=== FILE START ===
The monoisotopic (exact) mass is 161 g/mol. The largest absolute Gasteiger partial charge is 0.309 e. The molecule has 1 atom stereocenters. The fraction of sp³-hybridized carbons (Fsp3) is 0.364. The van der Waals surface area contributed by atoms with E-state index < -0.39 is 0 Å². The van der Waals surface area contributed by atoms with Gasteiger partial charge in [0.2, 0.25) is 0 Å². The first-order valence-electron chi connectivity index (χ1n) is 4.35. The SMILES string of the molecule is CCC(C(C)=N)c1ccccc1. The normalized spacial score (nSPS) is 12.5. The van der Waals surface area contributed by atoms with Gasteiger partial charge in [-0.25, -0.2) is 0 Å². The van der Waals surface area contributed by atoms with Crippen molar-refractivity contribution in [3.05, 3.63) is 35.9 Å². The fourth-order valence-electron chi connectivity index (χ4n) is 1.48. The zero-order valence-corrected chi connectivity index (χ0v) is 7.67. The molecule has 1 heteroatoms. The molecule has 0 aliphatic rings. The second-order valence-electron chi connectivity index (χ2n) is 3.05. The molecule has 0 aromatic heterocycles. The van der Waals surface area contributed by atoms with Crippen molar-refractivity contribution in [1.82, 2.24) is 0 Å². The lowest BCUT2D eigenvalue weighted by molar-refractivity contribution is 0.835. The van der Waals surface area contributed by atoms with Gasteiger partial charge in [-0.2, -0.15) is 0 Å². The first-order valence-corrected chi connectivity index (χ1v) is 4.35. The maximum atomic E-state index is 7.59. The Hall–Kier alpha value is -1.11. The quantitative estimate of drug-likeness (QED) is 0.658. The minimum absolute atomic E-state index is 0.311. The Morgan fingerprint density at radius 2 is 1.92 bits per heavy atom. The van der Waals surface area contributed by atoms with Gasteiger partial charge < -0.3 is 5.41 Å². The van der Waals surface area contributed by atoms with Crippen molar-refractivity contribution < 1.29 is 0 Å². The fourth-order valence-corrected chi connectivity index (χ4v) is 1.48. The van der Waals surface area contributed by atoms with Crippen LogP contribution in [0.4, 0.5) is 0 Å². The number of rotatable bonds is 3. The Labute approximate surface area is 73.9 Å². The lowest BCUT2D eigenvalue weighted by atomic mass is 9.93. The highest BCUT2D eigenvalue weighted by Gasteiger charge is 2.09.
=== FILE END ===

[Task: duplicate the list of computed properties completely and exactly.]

The monoisotopic (exact) mass is 161 g/mol. The largest absolute Gasteiger partial charge is 0.309 e. The molecule has 1 atom stereocenters. The fraction of sp³-hybridized carbons (Fsp3) is 0.364. The van der Waals surface area contributed by atoms with E-state index < -0.39 is 0 Å². The van der Waals surface area contributed by atoms with Gasteiger partial charge in [0.2, 0.25) is 0 Å². The first-order valence-electron chi connectivity index (χ1n) is 4.35. The SMILES string of the molecule is CCC(C(C)=N)c1ccccc1. The normalized spacial score (nSPS) is 12.5. The van der Waals surface area contributed by atoms with Gasteiger partial charge in [-0.25, -0.2) is 0 Å². The van der Waals surface area contributed by atoms with Crippen molar-refractivity contribution in [3.05, 3.63) is 35.9 Å². The fourth-order valence-electron chi connectivity index (χ4n) is 1.48. The zero-order valence-corrected chi connectivity index (χ0v) is 7.67. The molecule has 1 heteroatoms. The molecule has 0 aliphatic rings. The second-order valence-electron chi connectivity index (χ2n) is 3.05. The molecule has 0 aromatic heterocycles. The van der Waals surface area contributed by atoms with Crippen molar-refractivity contribution in [1.82, 2.24) is 0 Å². The lowest BCUT2D eigenvalue weighted by molar-refractivity contribution is 0.835. The van der Waals surface area contributed by atoms with Gasteiger partial charge in [-0.2, -0.15) is 0 Å². The first-order valence-corrected chi connectivity index (χ1v) is 4.35. The maximum atomic E-state index is 7.59. The Hall–Kier alpha value is -1.11. The quantitative estimate of drug-likeness (QED) is 0.658. The minimum absolute atomic E-state index is 0.311. The Morgan fingerprint density at radius 2 is 1.92 bits per heavy atom. The van der Waals surface area contributed by atoms with Gasteiger partial charge < -0.3 is 5.41 Å². The van der Waals surface area contributed by atoms with Crippen molar-refractivity contribution < 1.29 is 0 Å². The fourth-order valence-corrected chi connectivity index (χ4v) is 1.48. The van der Waals surface area contributed by atoms with Crippen LogP contribution in [0.4, 0.5) is 0 Å². The number of rotatable bonds is 3. The Labute approximate surface area is 73.9 Å². The lowest BCUT2D eigenvalue weighted by atomic mass is 9.93. The highest BCUT2D eigenvalue weighted by Gasteiger charge is 2.09.